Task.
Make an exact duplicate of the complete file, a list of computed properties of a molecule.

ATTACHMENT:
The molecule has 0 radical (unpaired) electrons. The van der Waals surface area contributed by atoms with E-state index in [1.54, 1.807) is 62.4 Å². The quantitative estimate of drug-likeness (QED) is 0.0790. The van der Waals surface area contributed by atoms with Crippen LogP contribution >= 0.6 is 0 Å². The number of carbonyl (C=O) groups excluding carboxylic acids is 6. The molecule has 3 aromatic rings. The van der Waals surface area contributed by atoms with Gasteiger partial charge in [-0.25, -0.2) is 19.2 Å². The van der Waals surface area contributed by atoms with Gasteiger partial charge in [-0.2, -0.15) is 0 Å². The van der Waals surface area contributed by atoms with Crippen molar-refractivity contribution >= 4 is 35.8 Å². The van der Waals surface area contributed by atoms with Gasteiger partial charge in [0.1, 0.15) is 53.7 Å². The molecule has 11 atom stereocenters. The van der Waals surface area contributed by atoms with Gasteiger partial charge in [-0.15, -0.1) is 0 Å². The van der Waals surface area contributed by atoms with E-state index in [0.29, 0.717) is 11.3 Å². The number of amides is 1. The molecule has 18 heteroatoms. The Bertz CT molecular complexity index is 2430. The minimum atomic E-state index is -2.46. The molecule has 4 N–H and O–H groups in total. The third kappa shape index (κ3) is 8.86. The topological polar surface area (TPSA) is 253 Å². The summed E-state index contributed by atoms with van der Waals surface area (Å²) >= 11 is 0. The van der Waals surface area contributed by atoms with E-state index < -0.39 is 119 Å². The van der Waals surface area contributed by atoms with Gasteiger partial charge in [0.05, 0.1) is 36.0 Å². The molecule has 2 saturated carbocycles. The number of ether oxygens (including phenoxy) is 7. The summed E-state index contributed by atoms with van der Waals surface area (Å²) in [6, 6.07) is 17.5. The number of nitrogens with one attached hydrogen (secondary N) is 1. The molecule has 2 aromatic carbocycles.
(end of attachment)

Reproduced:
The molecule has 0 radical (unpaired) electrons. The van der Waals surface area contributed by atoms with E-state index in [1.54, 1.807) is 62.4 Å². The quantitative estimate of drug-likeness (QED) is 0.0790. The van der Waals surface area contributed by atoms with Crippen LogP contribution >= 0.6 is 0 Å². The number of carbonyl (C=O) groups excluding carboxylic acids is 6. The molecule has 3 aromatic rings. The van der Waals surface area contributed by atoms with Gasteiger partial charge in [-0.25, -0.2) is 19.2 Å². The van der Waals surface area contributed by atoms with Gasteiger partial charge in [-0.2, -0.15) is 0 Å². The van der Waals surface area contributed by atoms with Crippen molar-refractivity contribution >= 4 is 35.8 Å². The van der Waals surface area contributed by atoms with Gasteiger partial charge in [0.1, 0.15) is 53.7 Å². The molecule has 11 atom stereocenters. The van der Waals surface area contributed by atoms with Gasteiger partial charge in [-0.15, -0.1) is 0 Å². The van der Waals surface area contributed by atoms with E-state index in [0.29, 0.717) is 11.3 Å². The number of amides is 1. The molecule has 18 heteroatoms. The Bertz CT molecular complexity index is 2430. The minimum atomic E-state index is -2.46. The molecule has 4 N–H and O–H groups in total. The third kappa shape index (κ3) is 8.86. The topological polar surface area (TPSA) is 253 Å². The summed E-state index contributed by atoms with van der Waals surface area (Å²) >= 11 is 0. The van der Waals surface area contributed by atoms with E-state index < -0.39 is 119 Å². The van der Waals surface area contributed by atoms with Gasteiger partial charge in [0.05, 0.1) is 36.0 Å². The molecule has 2 saturated carbocycles. The number of ether oxygens (including phenoxy) is 7. The summed E-state index contributed by atoms with van der Waals surface area (Å²) in [6, 6.07) is 17.5. The number of nitrogens with one attached hydrogen (secondary N) is 1. The molecule has 2 aromatic carbocycles.